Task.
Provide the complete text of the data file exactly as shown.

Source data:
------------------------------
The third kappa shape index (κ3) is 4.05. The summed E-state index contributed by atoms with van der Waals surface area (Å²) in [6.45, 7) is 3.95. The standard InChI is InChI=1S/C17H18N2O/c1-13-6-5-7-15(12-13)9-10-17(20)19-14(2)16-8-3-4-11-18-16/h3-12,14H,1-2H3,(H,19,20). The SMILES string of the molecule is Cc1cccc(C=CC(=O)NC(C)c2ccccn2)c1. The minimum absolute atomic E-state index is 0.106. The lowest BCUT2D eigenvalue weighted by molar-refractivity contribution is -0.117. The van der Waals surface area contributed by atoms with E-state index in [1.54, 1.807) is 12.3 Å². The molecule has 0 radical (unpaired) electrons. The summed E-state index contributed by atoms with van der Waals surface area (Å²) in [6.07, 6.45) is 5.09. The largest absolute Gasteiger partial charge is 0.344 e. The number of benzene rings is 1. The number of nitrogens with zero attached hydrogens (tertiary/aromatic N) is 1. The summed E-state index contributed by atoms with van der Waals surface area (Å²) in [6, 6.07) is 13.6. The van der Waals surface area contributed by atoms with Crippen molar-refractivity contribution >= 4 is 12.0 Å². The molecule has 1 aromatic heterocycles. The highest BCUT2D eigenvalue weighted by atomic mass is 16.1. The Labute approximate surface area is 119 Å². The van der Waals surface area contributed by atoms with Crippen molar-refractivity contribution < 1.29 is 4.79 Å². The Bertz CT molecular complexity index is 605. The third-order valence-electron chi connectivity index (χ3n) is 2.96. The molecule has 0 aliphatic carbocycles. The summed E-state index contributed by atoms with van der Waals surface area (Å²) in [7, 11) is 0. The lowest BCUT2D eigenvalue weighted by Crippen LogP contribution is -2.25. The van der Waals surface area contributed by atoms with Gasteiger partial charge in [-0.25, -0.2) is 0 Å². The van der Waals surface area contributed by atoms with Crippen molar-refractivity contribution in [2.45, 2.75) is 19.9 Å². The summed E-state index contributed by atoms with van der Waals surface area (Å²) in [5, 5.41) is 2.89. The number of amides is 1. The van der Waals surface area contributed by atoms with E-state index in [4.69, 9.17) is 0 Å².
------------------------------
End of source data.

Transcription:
The third kappa shape index (κ3) is 4.05. The summed E-state index contributed by atoms with van der Waals surface area (Å²) in [6.45, 7) is 3.95. The standard InChI is InChI=1S/C17H18N2O/c1-13-6-5-7-15(12-13)9-10-17(20)19-14(2)16-8-3-4-11-18-16/h3-12,14H,1-2H3,(H,19,20). The SMILES string of the molecule is Cc1cccc(C=CC(=O)NC(C)c2ccccn2)c1. The minimum absolute atomic E-state index is 0.106. The lowest BCUT2D eigenvalue weighted by molar-refractivity contribution is -0.117. The van der Waals surface area contributed by atoms with E-state index in [1.54, 1.807) is 12.3 Å². The molecule has 0 radical (unpaired) electrons. The summed E-state index contributed by atoms with van der Waals surface area (Å²) in [6.07, 6.45) is 5.09. The largest absolute Gasteiger partial charge is 0.344 e. The number of benzene rings is 1. The number of nitrogens with zero attached hydrogens (tertiary/aromatic N) is 1. The summed E-state index contributed by atoms with van der Waals surface area (Å²) in [6, 6.07) is 13.6. The van der Waals surface area contributed by atoms with Crippen molar-refractivity contribution >= 4 is 12.0 Å². The molecule has 1 aromatic heterocycles. The highest BCUT2D eigenvalue weighted by atomic mass is 16.1. The Labute approximate surface area is 119 Å². The van der Waals surface area contributed by atoms with Crippen molar-refractivity contribution < 1.29 is 4.79 Å². The Bertz CT molecular complexity index is 605. The third-order valence-electron chi connectivity index (χ3n) is 2.96. The molecule has 0 aliphatic carbocycles. The summed E-state index contributed by atoms with van der Waals surface area (Å²) in [7, 11) is 0. The lowest BCUT2D eigenvalue weighted by Crippen LogP contribution is -2.25. The van der Waals surface area contributed by atoms with Gasteiger partial charge in [-0.25, -0.2) is 0 Å². The van der Waals surface area contributed by atoms with Crippen molar-refractivity contribution in [2.45, 2.75) is 19.9 Å². The summed E-state index contributed by atoms with van der Waals surface area (Å²) in [5, 5.41) is 2.89. The number of amides is 1. The van der Waals surface area contributed by atoms with E-state index in [4.69, 9.17) is 0 Å².